Learning, for me, often describes a state of being between. This betweenness may refer to ideas, knowledge and understanding, modalities, or spaces.
In this post I examine the nuances of terminology used to describe these states; terminology that goes beyond the impersonal notion of ‘journey’ to reveal nuances of experiencing learning and how they can help when thinking about learning, embodiment, interdependence and agency.
Falconer (2011) identifies metaxis as a term used by Plato to describe the human condition of ‘in-betweenness’. It points to a sense of suspension in an ecology of polarities or binaries. This reflects the idea that learning exists in a social web of continua, a constant theme in my consideration of spaces for learning. Learning can be thought of as acts of transition through this multidimensional constellation of affordances (Middleton, 2018). In other words, learning is less about transaction and accumulation of knowledge and more to do with inter-actions (hyphen intended), immersion, and being engrossed in states of becoming. The quality of time and place, and movement therefore, matter.
Falconer (2011) notes Linds (2006) use of metaxis as “the state of belonging completely and simultaneously to two different autonomous worlds.” For me, this echoes the idea polycontextuality.
Polycontextuality describes being present in more than one context concurrently. The idea of presence is significant here in relation to agency – polycontextuality recognises the effect of spatial affordances on the person, and the effect of the person on the contexts in which they are simultaneously present. I have blogged about polycontextuality on many occasions, mostly considering the bridging effect of social media, however polycontextuality during the pandemic has become a familiar condition to all of us as we have navigated (often with great difficulty) our conflicting identities of home, work, school and leisure.
Connection, connectivity and Connectivism (Siemens, 2003) allude to our networked and ecological lives. For education, it is the connectivity created by the socio-technological and semantic nature of the situations we experience that interests me: how one thing relates to another, and through that, how connection creates new value.
Connectivity is a multidimensional phenomenon; one that reflects the influences of spatial and interpersonal affordances. Connectivity is a way of describing interactivities and agencies. For example, the idea of the lab is only given meaning by the potential for human interaction within it. Without this understanding, ‘lab’ is, at best, a room with objects in it. Equally, the potential users of the space bring their own affordances or contexts: what they know, what they have done before, what they expect, what on a given occasion they want to do with the knowledge they glean, etc.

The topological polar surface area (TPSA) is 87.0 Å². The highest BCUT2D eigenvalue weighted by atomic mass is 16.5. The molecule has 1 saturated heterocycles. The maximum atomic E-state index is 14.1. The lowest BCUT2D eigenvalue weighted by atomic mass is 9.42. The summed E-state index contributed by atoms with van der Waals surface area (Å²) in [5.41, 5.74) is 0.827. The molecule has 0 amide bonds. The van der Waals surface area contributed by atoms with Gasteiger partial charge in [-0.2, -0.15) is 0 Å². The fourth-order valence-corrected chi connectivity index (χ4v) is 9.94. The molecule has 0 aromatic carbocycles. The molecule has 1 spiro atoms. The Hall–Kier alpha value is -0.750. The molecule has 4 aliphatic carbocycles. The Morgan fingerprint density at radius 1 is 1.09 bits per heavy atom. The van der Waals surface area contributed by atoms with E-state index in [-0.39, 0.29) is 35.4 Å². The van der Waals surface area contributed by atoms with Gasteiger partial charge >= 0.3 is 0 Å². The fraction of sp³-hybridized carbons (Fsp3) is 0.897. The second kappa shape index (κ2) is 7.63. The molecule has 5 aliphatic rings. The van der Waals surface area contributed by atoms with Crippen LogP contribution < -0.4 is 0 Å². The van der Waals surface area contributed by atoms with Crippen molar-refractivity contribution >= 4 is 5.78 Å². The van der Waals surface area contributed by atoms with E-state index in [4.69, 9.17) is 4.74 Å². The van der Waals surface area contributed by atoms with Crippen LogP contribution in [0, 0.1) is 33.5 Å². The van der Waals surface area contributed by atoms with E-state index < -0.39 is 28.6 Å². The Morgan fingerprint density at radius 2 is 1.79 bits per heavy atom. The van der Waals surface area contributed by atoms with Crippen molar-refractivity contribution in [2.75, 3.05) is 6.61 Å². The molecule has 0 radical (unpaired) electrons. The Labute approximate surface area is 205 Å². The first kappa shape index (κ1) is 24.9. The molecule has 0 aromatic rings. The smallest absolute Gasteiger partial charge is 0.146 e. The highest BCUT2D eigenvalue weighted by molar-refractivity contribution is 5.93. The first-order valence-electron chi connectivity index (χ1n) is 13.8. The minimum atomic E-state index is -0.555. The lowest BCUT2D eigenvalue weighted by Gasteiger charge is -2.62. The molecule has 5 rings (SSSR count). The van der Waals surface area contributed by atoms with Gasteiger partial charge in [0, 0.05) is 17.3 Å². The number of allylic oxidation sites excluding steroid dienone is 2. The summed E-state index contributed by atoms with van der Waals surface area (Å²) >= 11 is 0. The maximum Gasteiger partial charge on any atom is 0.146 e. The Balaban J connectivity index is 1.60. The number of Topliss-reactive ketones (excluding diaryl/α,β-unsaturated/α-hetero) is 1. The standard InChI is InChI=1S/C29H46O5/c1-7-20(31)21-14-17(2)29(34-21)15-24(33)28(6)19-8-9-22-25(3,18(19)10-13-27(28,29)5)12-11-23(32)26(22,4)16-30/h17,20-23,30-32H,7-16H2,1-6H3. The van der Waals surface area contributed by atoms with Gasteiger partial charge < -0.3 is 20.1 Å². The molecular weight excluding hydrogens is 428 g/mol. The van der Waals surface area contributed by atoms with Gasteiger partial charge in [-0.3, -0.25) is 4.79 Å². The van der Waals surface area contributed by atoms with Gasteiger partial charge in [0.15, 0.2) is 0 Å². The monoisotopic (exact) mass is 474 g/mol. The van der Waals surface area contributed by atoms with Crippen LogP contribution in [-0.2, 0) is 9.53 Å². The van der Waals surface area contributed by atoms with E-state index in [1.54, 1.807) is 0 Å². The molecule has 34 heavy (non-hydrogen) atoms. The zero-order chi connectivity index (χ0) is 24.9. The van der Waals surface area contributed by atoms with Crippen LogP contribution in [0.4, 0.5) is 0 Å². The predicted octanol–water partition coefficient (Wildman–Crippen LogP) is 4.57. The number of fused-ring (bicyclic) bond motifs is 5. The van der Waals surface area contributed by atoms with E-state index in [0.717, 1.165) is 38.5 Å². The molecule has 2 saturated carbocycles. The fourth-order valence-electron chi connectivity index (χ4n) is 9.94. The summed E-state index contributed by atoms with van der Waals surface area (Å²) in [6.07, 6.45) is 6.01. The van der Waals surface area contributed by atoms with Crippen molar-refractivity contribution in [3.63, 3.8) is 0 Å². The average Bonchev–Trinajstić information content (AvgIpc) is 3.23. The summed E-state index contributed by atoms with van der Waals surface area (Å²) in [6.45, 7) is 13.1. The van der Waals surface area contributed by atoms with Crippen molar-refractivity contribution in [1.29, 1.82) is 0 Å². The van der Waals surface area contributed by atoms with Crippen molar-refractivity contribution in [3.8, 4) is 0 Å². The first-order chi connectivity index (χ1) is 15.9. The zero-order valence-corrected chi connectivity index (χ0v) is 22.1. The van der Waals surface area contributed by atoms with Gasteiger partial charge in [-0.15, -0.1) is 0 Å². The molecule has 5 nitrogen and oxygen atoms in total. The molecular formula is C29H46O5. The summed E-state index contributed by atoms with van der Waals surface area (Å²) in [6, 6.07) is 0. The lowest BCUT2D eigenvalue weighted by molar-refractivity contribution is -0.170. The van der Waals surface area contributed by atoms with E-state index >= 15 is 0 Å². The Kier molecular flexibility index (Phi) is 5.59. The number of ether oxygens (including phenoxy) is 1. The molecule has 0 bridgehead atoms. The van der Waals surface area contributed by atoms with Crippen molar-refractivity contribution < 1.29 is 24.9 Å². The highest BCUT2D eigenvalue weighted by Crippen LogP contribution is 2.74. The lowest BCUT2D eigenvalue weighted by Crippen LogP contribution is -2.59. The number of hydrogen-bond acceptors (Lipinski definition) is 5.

Thinking about hybridity by analysing and reflecting on accounts of academic innovation during the pandemic, the idea of ‘digital advantage’ emerges as a way to understand that new concept of learning environment we are trying to put our finger on; the 1+1= 3 factor of the post-digital world in which ‘digital’ can no longer be problematised as distinct, separate, or other. The idea that through association or connection something greater than the sum of the parts emerges. This new space signals a potential for interactivity in the hybrid connected space.
It is fascinating to wonder how all these interweaving and connecting factors can be used to enrich the experience of learning.
Tethers and ties
Savin-Baden (2015) uses the term ‘tether’. It alludes to a changed space in which the presence of the personal digital device has disrupted previous conceptions of learning space, though it means more than this. It reflects some of the ideas of connectivity discussed above, but takes us closer to understandings of human behaviour rather than technological determination.
Savin-Baden defines digital tethering: